Absentee voting

Voters waiting more than two hours to cast a ballot during the final weekend of early voting in Ohio on Sunday, November 1 at the Franklin County Board of Elections in Columbus.
Karen Kasler / Ohio Public Radio

Antone White, the new director of the Franklin County Board of Elections, says he's ready to evaluate the voting process and enhance voter education after the tumultuous 2020 election. 

Ohio secretary of state Frank LaRose speaks during a media tour of the Delaware County Board of Elections in Delaware, Ohio, Sunday, Nov. 1, 2020.
Paul Vernon / Associated Press

Early vote centers throughout the state have been busy all weekend. Many have seen lines out the door ever since October 6, when Ohioans could begin voting.

The line for early voting at the Franklin County of Board of Elections snaked behind the shopping plaza on Sunday afternoon.
Karen Kasler / Ohio Public Radio

Thousands of Ohioans cast ballots on the final day of weekend early voting in Ohio, with some standing in line for hours – including at the Franklin County early voting center on Morse Road in Columbus.

Election Day is here. Polls open in Ohio at 6:30 a.m. on November 3, and close at 7:30 p.m. The U.S. presidential race, all 16 Ohio congressional seats and many other state races will be on the ballot.

USPS worker unloading absentee ballots to be sent out Tuesday, October 6, 2020
Nick Evans / WOSU

More than 26,000 Franklin County residents have voted in-person or returned their replacement ballots since receiving incorrect ones earlier this month.

Felicita Subhita, left, reviews her ballot as she uses curbside voting services during early voting Friday, Nov. 2, 2018, in San Diego.
Gregory Bull / AP

There are only a few days left before Election Day, and while millions of Ohioans have already cast their ballots early in-person or by mail, that process is more difficult for a certain segment of voters.

Updated: 1:00 p.m., Thursday, Oct. 29, 2020

In Ohio, local elections officials process absentee ballots as soon as they get them. That offers not only a sense of how many people are voting in person or by mail, but how many ballots have been flagged for errors. ideastream’s Morning Edition host Amy Eddings talked with Cuyahoga County Board of Elections Spokesman Mike West about the process of "curing" irregular ballots.

An absentee ballot application from the state of Ohio.
Darrin McDonald / WOSU

In theory, this Saturday, Oct. 31 is the deadline to request an absentee ballot in Ohio. But in practice, it may already be too late.

The U.S. Supreme Court has refused, for a second time, a Republican Party effort to block a three-day extension for receiving absentee ballots in Pennsylvania. That means that at least until after the election, the court will not intervene in the way the state conducts its vote count.

The court in a second case from North Carolina, also refused late Wednesday to block a similar extension of time to count votes, an extension put into place by the state election board.

If you’ve requested an absentee ballot, now is the time return it to your local board of elections, Ohio election officials said Wednesday.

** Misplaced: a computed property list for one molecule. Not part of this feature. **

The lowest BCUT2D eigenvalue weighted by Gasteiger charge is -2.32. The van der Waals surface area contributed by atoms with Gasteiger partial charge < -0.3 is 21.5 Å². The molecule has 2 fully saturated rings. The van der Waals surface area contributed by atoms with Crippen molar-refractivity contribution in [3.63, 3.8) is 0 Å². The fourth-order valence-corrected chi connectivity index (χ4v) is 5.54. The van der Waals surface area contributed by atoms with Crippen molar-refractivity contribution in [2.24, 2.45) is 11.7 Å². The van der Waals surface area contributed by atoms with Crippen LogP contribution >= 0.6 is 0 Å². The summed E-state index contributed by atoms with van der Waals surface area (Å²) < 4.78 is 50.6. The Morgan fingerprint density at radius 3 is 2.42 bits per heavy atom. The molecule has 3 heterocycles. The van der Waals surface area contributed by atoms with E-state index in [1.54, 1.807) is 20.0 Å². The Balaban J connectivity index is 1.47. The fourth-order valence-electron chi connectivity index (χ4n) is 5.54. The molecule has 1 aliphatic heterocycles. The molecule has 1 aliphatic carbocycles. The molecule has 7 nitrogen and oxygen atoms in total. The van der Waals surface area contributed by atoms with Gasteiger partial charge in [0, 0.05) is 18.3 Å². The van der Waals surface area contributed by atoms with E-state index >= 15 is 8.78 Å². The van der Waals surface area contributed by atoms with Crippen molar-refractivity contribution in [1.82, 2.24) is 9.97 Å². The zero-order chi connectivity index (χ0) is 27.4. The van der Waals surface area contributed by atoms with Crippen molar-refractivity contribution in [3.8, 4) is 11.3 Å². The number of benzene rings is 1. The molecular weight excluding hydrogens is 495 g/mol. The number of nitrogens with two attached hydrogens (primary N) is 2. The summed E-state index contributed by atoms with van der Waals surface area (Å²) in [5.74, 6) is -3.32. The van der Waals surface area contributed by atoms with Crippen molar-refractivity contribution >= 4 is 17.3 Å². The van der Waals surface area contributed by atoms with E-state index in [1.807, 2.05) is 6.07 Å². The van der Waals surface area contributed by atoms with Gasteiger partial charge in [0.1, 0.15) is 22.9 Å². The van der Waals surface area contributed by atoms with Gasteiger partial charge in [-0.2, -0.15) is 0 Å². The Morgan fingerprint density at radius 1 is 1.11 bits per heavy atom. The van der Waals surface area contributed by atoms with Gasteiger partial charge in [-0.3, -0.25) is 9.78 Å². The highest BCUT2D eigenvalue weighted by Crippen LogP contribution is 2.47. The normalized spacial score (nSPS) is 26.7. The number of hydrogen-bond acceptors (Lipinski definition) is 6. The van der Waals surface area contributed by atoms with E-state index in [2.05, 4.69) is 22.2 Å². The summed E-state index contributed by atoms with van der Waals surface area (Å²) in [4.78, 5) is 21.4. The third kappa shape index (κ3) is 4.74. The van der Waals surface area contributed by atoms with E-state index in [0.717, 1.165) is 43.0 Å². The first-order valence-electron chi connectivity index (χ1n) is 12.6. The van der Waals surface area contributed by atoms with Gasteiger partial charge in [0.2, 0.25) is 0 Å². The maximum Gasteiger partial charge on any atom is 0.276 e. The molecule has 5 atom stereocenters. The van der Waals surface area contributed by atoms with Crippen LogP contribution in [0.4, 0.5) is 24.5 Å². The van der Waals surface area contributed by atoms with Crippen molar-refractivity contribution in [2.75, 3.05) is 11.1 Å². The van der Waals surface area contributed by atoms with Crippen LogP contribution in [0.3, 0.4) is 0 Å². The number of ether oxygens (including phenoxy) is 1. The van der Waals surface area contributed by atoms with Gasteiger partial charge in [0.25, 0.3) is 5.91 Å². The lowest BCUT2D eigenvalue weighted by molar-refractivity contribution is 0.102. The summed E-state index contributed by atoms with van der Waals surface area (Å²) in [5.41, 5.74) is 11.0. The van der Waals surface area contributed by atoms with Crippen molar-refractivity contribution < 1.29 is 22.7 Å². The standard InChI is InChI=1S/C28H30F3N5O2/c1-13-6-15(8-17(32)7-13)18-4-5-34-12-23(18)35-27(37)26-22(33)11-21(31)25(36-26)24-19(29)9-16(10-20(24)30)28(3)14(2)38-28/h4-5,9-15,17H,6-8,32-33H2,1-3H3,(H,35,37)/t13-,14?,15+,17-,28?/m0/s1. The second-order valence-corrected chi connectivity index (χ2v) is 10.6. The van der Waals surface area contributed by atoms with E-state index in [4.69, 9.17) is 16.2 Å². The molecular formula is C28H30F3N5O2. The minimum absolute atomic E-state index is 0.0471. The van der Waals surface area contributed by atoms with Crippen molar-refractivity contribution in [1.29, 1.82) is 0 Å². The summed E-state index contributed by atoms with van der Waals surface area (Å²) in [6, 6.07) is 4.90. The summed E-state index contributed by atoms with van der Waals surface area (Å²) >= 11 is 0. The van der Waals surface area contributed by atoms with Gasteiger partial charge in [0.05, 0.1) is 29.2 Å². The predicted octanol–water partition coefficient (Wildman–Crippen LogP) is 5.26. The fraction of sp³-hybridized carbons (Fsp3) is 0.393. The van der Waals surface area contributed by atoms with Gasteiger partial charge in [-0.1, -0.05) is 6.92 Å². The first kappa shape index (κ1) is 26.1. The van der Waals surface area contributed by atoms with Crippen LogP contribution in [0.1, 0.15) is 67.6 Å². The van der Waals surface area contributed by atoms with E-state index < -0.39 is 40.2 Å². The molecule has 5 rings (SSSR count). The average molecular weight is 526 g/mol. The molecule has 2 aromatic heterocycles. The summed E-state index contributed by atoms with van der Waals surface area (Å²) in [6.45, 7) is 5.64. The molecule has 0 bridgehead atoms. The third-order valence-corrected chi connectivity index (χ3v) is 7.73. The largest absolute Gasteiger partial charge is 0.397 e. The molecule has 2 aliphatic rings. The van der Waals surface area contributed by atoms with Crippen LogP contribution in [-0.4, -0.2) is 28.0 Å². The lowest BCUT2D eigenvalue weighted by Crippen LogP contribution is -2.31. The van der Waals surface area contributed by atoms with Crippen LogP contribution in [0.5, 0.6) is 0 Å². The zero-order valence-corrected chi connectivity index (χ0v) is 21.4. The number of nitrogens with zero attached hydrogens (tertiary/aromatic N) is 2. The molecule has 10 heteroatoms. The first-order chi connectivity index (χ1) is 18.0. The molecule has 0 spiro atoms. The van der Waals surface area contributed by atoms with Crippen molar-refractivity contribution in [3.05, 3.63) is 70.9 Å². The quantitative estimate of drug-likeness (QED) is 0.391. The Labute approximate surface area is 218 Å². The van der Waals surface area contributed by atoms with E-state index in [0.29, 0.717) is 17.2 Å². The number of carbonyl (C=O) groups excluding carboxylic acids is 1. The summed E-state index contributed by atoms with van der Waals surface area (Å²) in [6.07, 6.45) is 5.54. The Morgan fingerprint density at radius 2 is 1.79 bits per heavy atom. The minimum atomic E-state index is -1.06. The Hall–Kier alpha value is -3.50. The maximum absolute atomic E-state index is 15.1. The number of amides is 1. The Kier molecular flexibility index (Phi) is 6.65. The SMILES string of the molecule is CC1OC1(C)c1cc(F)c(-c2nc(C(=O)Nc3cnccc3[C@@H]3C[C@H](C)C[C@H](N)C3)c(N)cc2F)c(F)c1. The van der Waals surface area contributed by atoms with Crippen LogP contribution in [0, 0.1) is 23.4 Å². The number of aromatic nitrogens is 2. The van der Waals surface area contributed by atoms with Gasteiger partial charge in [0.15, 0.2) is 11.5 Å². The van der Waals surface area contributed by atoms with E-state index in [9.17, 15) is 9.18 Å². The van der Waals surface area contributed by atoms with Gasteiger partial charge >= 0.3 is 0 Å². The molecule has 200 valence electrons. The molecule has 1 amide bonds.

Mail-in ballots must be postmarked by Nov. 2, the day before Election Day. Boards will accept properly postmarked absentees up until 10 days after the election, adding valid late arrivals to the post-election official vote canvass.

This fall, election workers will sort mountains of paper, upload data from thousands of USB sticks and tabulate millions of votes — all to tell Ohioans who won their 18 electors, who will don judges’ robes, who will ascend to local office and who will pay more in taxes.

How do county election boards keep it all straight?

“You have to be extremely organized,” Cuyahoga County Board of Elections Director Anthony Perlatti said. “We put a bar code on everything, we label everything.”

A social distancing sign rests on the floor as people participate during early voting at the Cuyahoga County Board of Elections, Tuesday, Oct. 6, 2020, in Cleveland.
Tony Dejak / Associated Press

Ohio boards of elections are seeing an unprecedented flood of early in-person voting and dropping off of absentee ballots, in spite of heated partisanship that has bred fear among some voters. Elections officials, law enforcement and citizens groups are mobilized to keep voters safe.

Updated at 9:40 a.m. ET Monday

Americans have cast a record-breaking 93 million early ballots as of Sunday afternoon, putting the 2020 election on track for historic levels of voter turnout.

That's almost twice as many pre-election votes as were cast in the 2016 election, according to the U.S. Elections Project, a turnout-tracking database run by University of Florida professor Michael McDonald.

In this April 28, 2020 file photo, Marcia McCoy drops her ballot into a box outside the Cuyahoga County Board of Elections in Cleveland, Ohio.
Tony Dejak / Associated Press

A federal lawsuit against Ohio Secretary of State Frank LaRose that could have allowed counties to add more ballot drop boxes at various locations for the November election has been dropped.

Answering Your Questions About Voting In Ohio

Oct 21, 2020
Voters cast their ballots using social distancing at the Cuyahoga County Board of Elections, Tuesday, April 28, 2020, in Cleveland.
Tony Dejak / AP

The pandemic has upset the usual protocol for voting and created political fights out of logistical issues.

Voters have requested a record 2.7 million absentee ballots, many for the first time. The onslaught that has brought questions, confusion and errors.